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What the weeklies said 15 July 2018

rfi English, Jul 15

Aside from football headlines galore, we come to Macron’s address to congress in the opulent Versailles, and his African “season” in Paris in 2020.

In the week when President Emmanuel Macron summoned both houses of parliament to the opulent Versailles glass palace, for his second address to Congress, the commentators are divided on ideological lines about his record.

Right-wing Le Point says that President Macron proved to lawmakers that he didn't spend the past year sleeping.

The magazine says he laid out the early legislative successes of his first year in office, namely corporate tax cuts, the easing of labour laws, reforms to university entrance procedures and a revamp of the SNCF state rail operator.

According to the weekly, while Monsieur Macron has broken the long established dogma that equality can only be achieved through redistribution, his policies haven't gone far enough in introducing the new social mobility necessary for job creation, to add fluidity to the markets and open new horizons for economic growth.

Left leaning l'Obs says Macron's attempt to present himself as being a “humble” servant, contrasts with the monarchical and arrogant style of leadership he has shown since coming to office.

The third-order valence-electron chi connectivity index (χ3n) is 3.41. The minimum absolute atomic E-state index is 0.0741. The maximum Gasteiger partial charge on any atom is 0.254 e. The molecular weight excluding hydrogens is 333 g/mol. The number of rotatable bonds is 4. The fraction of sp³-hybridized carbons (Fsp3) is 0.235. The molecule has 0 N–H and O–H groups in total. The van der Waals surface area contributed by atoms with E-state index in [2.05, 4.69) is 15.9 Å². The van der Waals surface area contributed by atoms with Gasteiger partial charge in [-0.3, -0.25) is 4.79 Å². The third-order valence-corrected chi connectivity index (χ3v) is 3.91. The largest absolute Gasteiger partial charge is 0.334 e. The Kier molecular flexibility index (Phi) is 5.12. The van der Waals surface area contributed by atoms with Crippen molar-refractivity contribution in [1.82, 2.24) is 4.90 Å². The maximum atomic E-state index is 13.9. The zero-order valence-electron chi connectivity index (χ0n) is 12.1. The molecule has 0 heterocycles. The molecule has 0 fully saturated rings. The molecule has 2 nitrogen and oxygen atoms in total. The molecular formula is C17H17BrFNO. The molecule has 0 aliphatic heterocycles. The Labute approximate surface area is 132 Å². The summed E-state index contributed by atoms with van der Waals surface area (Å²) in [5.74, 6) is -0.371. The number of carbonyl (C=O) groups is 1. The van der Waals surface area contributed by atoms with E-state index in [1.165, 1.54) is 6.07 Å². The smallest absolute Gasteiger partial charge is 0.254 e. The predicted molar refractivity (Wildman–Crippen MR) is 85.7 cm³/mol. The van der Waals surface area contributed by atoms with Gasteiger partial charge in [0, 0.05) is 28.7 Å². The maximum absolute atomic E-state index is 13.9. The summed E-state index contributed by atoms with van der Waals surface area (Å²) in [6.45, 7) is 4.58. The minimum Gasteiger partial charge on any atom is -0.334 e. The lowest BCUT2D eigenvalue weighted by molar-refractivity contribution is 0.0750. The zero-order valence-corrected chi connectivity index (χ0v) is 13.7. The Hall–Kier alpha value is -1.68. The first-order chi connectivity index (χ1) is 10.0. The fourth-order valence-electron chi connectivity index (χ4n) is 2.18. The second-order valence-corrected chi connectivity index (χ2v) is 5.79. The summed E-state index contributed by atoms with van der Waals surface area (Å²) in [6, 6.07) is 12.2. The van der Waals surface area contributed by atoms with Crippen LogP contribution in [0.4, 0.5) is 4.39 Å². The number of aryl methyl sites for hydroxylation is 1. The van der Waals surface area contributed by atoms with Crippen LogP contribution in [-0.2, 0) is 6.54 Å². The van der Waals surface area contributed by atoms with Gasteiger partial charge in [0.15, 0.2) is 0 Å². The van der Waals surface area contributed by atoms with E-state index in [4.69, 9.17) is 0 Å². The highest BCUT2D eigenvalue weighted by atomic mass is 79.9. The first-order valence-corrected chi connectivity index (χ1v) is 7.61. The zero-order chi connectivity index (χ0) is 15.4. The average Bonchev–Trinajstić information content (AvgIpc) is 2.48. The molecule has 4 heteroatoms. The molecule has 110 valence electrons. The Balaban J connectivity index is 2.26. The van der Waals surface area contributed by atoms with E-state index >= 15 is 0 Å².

The New Observer points to his plan to reduce the size of parliament, by one third, while concentrating powers in the Presidential palace.

According to the publication, the so-called "Sun” President’s admiration of “vertical” power was not just evident in the royal ceremonies he organises in Versailles, but also at the transfer early this month of the remains of women's rights' icon Simone Veil, to the Pantheon where he was at the centre of every image.

L'Obs recalls a recent speech Monsieur Macron made in which he used the very royal expression “my people” when referring to the French population.

Le Point comes back on President Macron's visit to Africa this week, at a time it claims the continent is torn between the economic dynamism of nations like Nigeria and Rwanda and the security threat posed by Islamists in the Sahel.

The magazine argues that if Macron attended the AU Summit in Mauritania and then flew to Abuja and Lagos, it was in due recognition of the Continent’s role in shaping the destiny of the 21st century – demography, economic development, climate change or threats to global security.

From statistics published by the weekly, Africa's population is expected to grow from 1.3 billion today to 4.5 billion in 2100, its economy forecast at doubles digits over the same period.

Le Point argues that at these times when Africa is speeding up economic and cultural ties with China, India and Brazil, Europe are in no mood to be left out of the world's biggest market. President Macron is planning to hold an African “season” in Paris in 2020 according to the magazine.

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